Many of us assume that everyone we meet should like us. I have no such unrealistic expectation. How could everyone like me? After all, I don’t like everyone I meet. Of course, as Christians, I think we should make an effort to get along with everyone, including (or should I say, especially) each other, even if we don’t see eye to eye on everything. However, there is no need to put ourselves in constant contact with someone we don’t work well with if we have other options.
Such was the case with Paul and Barnabas. Both Paul and Barnabas were dedicated servants of God. After Paul’s conversion he had a difficult time convincing Christians of his sincerity. And rightly so! Was this not the man who had been a vicious persecutor of Christians? It was Barnabas who persuaded the other disciples to give him a chance (Acts 9:26-28), and a friendship formed between the two of them. They even went on a missionary journey together.
Joining them on this journey was Barnabas’ cousin, John Mark (Colossians 4:10). For some reason, John Mark decided to return home to Jerusalem (Acts 13:13), while Paul and Barnabas completed the mission. John Mark’s decision did not sit well with Paul. When another missionary trip was planned and Barnabas suggested taking John Mark again, Paul said “no,” and a “sharp contention” developed between them (Acts 15:36-41 KJV). Eventually they agreed to disagree and split up. Paul took Silas on his journey, while Barnabas went with John Mark.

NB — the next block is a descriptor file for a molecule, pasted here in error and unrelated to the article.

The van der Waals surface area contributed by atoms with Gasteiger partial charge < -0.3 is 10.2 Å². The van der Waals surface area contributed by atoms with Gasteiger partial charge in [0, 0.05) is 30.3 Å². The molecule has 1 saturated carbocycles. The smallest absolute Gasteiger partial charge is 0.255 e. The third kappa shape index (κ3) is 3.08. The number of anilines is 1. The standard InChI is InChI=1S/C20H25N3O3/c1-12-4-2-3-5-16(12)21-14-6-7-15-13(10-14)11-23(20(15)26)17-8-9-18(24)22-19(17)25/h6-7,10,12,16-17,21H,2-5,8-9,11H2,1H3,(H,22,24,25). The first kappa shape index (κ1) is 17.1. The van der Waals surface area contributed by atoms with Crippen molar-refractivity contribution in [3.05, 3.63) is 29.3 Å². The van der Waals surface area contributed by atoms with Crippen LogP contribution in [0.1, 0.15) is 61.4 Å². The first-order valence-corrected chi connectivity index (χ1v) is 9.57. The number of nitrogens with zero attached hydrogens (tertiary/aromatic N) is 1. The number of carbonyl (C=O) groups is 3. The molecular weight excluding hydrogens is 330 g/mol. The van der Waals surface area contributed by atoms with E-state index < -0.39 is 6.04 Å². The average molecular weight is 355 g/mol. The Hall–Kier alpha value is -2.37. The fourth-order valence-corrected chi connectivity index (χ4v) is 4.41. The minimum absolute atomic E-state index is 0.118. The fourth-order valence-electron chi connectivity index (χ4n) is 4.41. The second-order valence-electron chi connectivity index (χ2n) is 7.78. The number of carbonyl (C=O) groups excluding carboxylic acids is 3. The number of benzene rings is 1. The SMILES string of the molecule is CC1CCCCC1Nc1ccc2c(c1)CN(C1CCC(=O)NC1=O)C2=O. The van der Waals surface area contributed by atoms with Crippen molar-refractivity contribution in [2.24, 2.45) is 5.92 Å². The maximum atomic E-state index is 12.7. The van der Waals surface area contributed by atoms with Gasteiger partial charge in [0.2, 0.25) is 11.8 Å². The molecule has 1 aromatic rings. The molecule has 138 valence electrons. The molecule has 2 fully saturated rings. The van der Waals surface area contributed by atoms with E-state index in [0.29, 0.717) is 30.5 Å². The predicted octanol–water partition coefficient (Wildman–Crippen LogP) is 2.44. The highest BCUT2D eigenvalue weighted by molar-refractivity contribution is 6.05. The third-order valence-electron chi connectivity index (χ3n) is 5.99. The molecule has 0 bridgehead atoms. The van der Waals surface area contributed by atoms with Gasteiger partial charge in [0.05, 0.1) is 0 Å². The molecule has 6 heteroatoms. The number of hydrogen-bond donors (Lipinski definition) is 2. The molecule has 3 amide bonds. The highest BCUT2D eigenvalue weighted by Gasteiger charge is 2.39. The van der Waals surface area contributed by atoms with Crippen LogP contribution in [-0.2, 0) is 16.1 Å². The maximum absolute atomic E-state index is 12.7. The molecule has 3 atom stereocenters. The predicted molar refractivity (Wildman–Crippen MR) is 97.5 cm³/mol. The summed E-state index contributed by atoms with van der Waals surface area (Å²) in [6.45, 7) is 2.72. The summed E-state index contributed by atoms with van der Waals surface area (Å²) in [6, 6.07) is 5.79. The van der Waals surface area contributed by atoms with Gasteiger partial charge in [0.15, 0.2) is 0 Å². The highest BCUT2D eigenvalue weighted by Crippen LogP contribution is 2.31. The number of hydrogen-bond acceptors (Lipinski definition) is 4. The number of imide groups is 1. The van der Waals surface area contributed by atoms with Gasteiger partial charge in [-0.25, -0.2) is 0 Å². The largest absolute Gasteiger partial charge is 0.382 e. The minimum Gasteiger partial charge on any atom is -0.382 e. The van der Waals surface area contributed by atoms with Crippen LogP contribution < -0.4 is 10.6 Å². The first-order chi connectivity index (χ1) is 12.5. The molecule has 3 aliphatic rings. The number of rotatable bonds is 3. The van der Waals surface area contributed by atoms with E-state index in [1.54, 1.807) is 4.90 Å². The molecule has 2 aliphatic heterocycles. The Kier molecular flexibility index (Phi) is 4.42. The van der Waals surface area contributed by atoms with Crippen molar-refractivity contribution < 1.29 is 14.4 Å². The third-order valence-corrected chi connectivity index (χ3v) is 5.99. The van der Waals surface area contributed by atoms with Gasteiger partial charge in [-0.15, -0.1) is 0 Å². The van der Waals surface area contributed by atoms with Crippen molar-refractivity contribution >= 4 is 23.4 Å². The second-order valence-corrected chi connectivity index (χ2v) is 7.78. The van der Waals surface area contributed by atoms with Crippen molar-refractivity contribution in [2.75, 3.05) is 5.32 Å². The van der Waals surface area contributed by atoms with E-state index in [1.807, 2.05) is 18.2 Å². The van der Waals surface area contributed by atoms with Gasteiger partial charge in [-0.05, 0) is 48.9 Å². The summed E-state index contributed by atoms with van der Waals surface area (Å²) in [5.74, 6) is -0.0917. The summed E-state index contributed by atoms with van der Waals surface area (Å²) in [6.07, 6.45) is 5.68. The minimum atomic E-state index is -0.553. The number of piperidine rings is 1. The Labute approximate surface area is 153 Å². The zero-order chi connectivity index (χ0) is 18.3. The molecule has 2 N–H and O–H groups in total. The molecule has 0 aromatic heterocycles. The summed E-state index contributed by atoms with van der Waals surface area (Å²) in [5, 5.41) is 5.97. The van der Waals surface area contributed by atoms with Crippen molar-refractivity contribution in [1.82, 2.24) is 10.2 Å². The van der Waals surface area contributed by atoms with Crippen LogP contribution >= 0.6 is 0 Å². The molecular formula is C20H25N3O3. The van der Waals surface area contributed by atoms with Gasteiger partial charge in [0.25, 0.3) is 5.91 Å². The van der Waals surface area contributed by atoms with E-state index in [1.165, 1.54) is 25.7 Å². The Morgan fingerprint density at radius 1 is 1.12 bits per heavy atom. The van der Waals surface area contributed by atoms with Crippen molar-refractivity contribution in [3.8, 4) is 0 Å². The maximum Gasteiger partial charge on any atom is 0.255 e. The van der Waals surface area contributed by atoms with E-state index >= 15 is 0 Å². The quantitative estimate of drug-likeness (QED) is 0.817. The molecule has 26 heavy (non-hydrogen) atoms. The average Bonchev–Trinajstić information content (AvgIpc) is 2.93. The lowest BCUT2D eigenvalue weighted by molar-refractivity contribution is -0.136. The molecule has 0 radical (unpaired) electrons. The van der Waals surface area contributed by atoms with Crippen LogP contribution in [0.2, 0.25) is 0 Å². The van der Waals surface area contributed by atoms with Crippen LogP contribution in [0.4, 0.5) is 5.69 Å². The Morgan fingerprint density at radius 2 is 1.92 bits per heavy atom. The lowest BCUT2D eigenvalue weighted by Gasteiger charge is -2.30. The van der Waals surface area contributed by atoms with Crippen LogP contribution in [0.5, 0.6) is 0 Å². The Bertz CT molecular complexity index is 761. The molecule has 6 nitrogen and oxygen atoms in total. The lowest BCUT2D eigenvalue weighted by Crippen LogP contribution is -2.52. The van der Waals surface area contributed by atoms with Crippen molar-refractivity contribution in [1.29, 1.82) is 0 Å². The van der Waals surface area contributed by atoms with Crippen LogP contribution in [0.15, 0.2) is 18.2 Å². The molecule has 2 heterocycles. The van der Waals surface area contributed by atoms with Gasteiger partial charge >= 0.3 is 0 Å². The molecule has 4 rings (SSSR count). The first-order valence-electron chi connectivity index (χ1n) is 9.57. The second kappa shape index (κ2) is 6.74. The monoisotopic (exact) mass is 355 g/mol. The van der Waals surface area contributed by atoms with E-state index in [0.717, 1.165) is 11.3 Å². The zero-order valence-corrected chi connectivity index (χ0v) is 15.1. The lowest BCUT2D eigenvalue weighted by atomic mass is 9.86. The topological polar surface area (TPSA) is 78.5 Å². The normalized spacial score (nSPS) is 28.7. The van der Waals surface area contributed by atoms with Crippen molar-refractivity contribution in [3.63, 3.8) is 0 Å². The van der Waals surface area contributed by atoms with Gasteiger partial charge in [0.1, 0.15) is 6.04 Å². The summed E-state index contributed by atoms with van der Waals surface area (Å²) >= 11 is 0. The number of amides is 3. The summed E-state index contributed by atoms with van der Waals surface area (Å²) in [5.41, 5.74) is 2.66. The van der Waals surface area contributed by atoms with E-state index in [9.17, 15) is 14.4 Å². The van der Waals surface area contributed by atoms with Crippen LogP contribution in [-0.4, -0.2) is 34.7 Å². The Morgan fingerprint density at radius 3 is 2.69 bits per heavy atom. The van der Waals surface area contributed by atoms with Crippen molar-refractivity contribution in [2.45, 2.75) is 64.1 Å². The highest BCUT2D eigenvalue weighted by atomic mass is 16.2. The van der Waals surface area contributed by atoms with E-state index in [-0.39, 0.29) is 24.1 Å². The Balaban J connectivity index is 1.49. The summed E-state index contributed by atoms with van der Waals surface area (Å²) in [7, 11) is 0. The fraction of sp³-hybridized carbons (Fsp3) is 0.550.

Here were two servants of God who couldn’t agree. They decided to go their separate ways. We hear nothing about them bad-mouthing each other. They merely agreed to disagree.
The Bible does not say who was right or who was wrong in this instance. Paul and Barnabas prayed to the same God for guidance, and they reached different conclusions. The point is that in some situations there isn’t a right or wrong—just a different point of view.
Years later, Paul mentions Barnabas fondly in 1 Corinthians 9:6 as a co-worker for Christ. He even had a change of heart about John Mark. In 2 Timothy 4:11 he says, “Get Mark and bring him with you, because he is helpful to me in my ministry.” Circumstances change and so do people. How many of us find ourselves eventually valuing someone we once had little regard for?
No matter how hard we try, we will not get along with everyone. The sooner we realize that, the better off we’ll be. Agreeing to disagree can avoid conflict, prevent hasty conclusions and allow time to reevaluate situations. We don’t have to see eye to eye on every issue to live heart to heart.